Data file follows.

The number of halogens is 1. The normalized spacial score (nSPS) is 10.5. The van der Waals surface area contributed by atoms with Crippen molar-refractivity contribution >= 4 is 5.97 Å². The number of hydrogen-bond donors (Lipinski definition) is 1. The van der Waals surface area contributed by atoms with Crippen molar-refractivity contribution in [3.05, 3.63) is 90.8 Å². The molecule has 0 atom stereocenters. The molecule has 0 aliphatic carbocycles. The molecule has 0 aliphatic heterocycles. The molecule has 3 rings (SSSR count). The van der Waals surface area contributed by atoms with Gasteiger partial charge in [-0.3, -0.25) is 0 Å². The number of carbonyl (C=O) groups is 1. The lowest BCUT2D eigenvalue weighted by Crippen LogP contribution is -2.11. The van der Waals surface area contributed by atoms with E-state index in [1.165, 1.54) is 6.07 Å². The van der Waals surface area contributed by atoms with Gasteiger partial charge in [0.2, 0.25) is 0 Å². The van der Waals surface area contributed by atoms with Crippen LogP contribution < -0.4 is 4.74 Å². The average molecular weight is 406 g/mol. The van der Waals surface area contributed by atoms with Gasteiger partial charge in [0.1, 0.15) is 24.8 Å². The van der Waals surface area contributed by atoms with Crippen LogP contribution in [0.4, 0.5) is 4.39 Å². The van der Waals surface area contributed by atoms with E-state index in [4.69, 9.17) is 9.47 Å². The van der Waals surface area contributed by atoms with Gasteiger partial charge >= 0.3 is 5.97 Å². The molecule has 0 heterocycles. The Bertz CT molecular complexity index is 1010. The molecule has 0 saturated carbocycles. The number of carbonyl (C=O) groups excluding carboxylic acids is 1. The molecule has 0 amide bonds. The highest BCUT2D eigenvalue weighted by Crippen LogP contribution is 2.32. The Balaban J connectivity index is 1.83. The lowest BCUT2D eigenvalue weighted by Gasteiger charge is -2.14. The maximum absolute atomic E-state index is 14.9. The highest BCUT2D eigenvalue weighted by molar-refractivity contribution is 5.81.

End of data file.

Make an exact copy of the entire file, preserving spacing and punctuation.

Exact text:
The number of halogens is 1. The normalized spacial score (nSPS) is 10.5. The van der Waals surface area contributed by atoms with Crippen molar-refractivity contribution >= 4 is 5.97 Å². The number of hydrogen-bond donors (Lipinski definition) is 1. The van der Waals surface area contributed by atoms with Crippen molar-refractivity contribution in [3.05, 3.63) is 90.8 Å². The molecule has 0 atom stereocenters. The molecule has 0 aliphatic carbocycles. The molecule has 0 aliphatic heterocycles. The molecule has 3 rings (SSSR count). The van der Waals surface area contributed by atoms with Gasteiger partial charge in [-0.3, -0.25) is 0 Å². The number of carbonyl (C=O) groups is 1. The lowest BCUT2D eigenvalue weighted by Crippen LogP contribution is -2.11. The van der Waals surface area contributed by atoms with E-state index in [1.165, 1.54) is 6.07 Å². The van der Waals surface area contributed by atoms with Gasteiger partial charge in [0.2, 0.25) is 0 Å². The van der Waals surface area contributed by atoms with Crippen LogP contribution < -0.4 is 4.74 Å². The average molecular weight is 406 g/mol. The van der Waals surface area contributed by atoms with Gasteiger partial charge in [0.1, 0.15) is 24.8 Å². The van der Waals surface area contributed by atoms with Crippen LogP contribution in [0.4, 0.5) is 4.39 Å². The van der Waals surface area contributed by atoms with E-state index in [4.69, 9.17) is 9.47 Å². The van der Waals surface area contributed by atoms with Gasteiger partial charge >= 0.3 is 5.97 Å². The molecule has 0 heterocycles. The Bertz CT molecular complexity index is 1010. The molecule has 0 saturated carbocycles. The number of carbonyl (C=O) groups excluding carboxylic acids is 1. The molecule has 0 amide bonds. The highest BCUT2D eigenvalue weighted by Crippen LogP contribution is 2.32. The Balaban J connectivity index is 1.83. The lowest BCUT2D eigenvalue weighted by Gasteiger charge is -2.14. The maximum absolute atomic E-state index is 14.9. The highest BCUT2D eigenvalue weighted by molar-refractivity contribution is 5.81.